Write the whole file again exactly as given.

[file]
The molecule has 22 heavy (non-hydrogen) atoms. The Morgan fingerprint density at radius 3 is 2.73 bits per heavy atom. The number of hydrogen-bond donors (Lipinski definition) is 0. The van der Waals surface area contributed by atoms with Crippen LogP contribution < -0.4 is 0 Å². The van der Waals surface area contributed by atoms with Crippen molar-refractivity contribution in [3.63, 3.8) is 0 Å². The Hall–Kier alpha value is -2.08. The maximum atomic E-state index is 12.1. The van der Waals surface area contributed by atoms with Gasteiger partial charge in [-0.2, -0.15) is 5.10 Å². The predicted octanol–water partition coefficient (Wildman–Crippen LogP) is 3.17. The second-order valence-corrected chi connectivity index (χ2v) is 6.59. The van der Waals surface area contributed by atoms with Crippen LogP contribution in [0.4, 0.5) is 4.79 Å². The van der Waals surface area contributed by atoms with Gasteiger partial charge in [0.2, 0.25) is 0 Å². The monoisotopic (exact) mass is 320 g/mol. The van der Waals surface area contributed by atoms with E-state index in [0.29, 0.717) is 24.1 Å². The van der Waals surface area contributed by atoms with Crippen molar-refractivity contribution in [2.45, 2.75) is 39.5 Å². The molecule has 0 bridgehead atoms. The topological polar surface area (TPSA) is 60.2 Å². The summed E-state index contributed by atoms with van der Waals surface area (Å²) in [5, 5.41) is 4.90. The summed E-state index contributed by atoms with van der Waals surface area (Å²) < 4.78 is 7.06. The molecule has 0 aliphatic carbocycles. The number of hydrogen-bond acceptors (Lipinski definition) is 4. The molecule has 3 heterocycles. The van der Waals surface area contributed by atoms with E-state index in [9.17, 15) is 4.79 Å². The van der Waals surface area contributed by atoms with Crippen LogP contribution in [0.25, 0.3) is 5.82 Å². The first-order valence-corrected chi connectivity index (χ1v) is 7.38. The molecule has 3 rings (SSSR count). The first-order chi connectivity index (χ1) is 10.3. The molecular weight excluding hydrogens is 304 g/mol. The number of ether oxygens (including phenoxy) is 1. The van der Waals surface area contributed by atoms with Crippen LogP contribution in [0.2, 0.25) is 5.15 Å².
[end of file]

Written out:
The molecule has 22 heavy (non-hydrogen) atoms. The Morgan fingerprint density at radius 3 is 2.73 bits per heavy atom. The number of hydrogen-bond donors (Lipinski definition) is 0. The van der Waals surface area contributed by atoms with Crippen LogP contribution < -0.4 is 0 Å². The van der Waals surface area contributed by atoms with Crippen molar-refractivity contribution in [3.63, 3.8) is 0 Å². The Hall–Kier alpha value is -2.08. The maximum atomic E-state index is 12.1. The van der Waals surface area contributed by atoms with Gasteiger partial charge in [-0.2, -0.15) is 5.10 Å². The predicted octanol–water partition coefficient (Wildman–Crippen LogP) is 3.17. The second-order valence-corrected chi connectivity index (χ2v) is 6.59. The van der Waals surface area contributed by atoms with Crippen LogP contribution in [0.4, 0.5) is 4.79 Å². The van der Waals surface area contributed by atoms with Gasteiger partial charge in [0.2, 0.25) is 0 Å². The monoisotopic (exact) mass is 320 g/mol. The van der Waals surface area contributed by atoms with E-state index in [0.29, 0.717) is 24.1 Å². The van der Waals surface area contributed by atoms with Crippen molar-refractivity contribution in [2.45, 2.75) is 39.5 Å². The molecule has 0 bridgehead atoms. The topological polar surface area (TPSA) is 60.2 Å². The summed E-state index contributed by atoms with van der Waals surface area (Å²) in [5, 5.41) is 4.90. The summed E-state index contributed by atoms with van der Waals surface area (Å²) < 4.78 is 7.06. The molecule has 0 aliphatic carbocycles. The number of hydrogen-bond acceptors (Lipinski definition) is 4. The molecule has 3 heterocycles. The van der Waals surface area contributed by atoms with E-state index in [9.17, 15) is 4.79 Å². The van der Waals surface area contributed by atoms with Crippen LogP contribution in [0.25, 0.3) is 5.82 Å². The first-order valence-corrected chi connectivity index (χ1v) is 7.38. The molecule has 3 rings (SSSR count). The first-order chi connectivity index (χ1) is 10.3. The molecular weight excluding hydrogens is 304 g/mol. The number of ether oxygens (including phenoxy) is 1. The van der Waals surface area contributed by atoms with Crippen LogP contribution in [0.2, 0.25) is 5.15 Å².